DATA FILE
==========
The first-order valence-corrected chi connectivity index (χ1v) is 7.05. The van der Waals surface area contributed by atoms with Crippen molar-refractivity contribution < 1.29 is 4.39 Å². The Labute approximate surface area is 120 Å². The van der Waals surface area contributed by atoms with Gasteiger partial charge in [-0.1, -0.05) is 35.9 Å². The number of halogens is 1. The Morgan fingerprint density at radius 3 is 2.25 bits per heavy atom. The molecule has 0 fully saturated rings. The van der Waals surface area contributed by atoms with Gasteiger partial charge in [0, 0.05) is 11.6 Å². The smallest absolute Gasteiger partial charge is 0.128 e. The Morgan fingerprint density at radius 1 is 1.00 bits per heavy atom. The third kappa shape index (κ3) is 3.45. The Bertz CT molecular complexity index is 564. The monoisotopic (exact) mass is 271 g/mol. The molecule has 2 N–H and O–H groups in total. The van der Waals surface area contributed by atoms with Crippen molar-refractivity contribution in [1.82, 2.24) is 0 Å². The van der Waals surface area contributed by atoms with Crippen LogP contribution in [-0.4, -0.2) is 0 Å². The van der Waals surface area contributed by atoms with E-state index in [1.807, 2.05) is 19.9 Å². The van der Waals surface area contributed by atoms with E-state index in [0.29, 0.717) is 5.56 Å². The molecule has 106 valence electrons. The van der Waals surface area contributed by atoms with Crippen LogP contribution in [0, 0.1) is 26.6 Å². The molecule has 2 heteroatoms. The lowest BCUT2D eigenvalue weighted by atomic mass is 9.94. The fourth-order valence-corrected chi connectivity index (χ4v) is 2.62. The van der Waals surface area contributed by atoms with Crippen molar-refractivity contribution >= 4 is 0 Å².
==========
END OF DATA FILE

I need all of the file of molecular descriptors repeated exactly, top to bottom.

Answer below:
The first-order valence-corrected chi connectivity index (χ1v) is 7.05. The van der Waals surface area contributed by atoms with Crippen molar-refractivity contribution < 1.29 is 4.39 Å². The Labute approximate surface area is 120 Å². The van der Waals surface area contributed by atoms with Gasteiger partial charge in [-0.1, -0.05) is 35.9 Å². The number of halogens is 1. The Morgan fingerprint density at radius 3 is 2.25 bits per heavy atom. The molecule has 0 fully saturated rings. The van der Waals surface area contributed by atoms with Gasteiger partial charge in [0, 0.05) is 11.6 Å². The smallest absolute Gasteiger partial charge is 0.128 e. The Morgan fingerprint density at radius 1 is 1.00 bits per heavy atom. The third kappa shape index (κ3) is 3.45. The Bertz CT molecular complexity index is 564. The monoisotopic (exact) mass is 271 g/mol. The molecule has 2 N–H and O–H groups in total. The van der Waals surface area contributed by atoms with Crippen molar-refractivity contribution in [1.82, 2.24) is 0 Å². The van der Waals surface area contributed by atoms with Crippen LogP contribution in [-0.4, -0.2) is 0 Å². The van der Waals surface area contributed by atoms with E-state index in [1.807, 2.05) is 19.9 Å². The van der Waals surface area contributed by atoms with E-state index in [0.29, 0.717) is 5.56 Å². The molecule has 106 valence electrons. The van der Waals surface area contributed by atoms with Crippen LogP contribution in [0, 0.1) is 26.6 Å². The molecule has 2 heteroatoms. The lowest BCUT2D eigenvalue weighted by atomic mass is 9.94. The fourth-order valence-corrected chi connectivity index (χ4v) is 2.62. The van der Waals surface area contributed by atoms with Crippen molar-refractivity contribution >= 4 is 0 Å².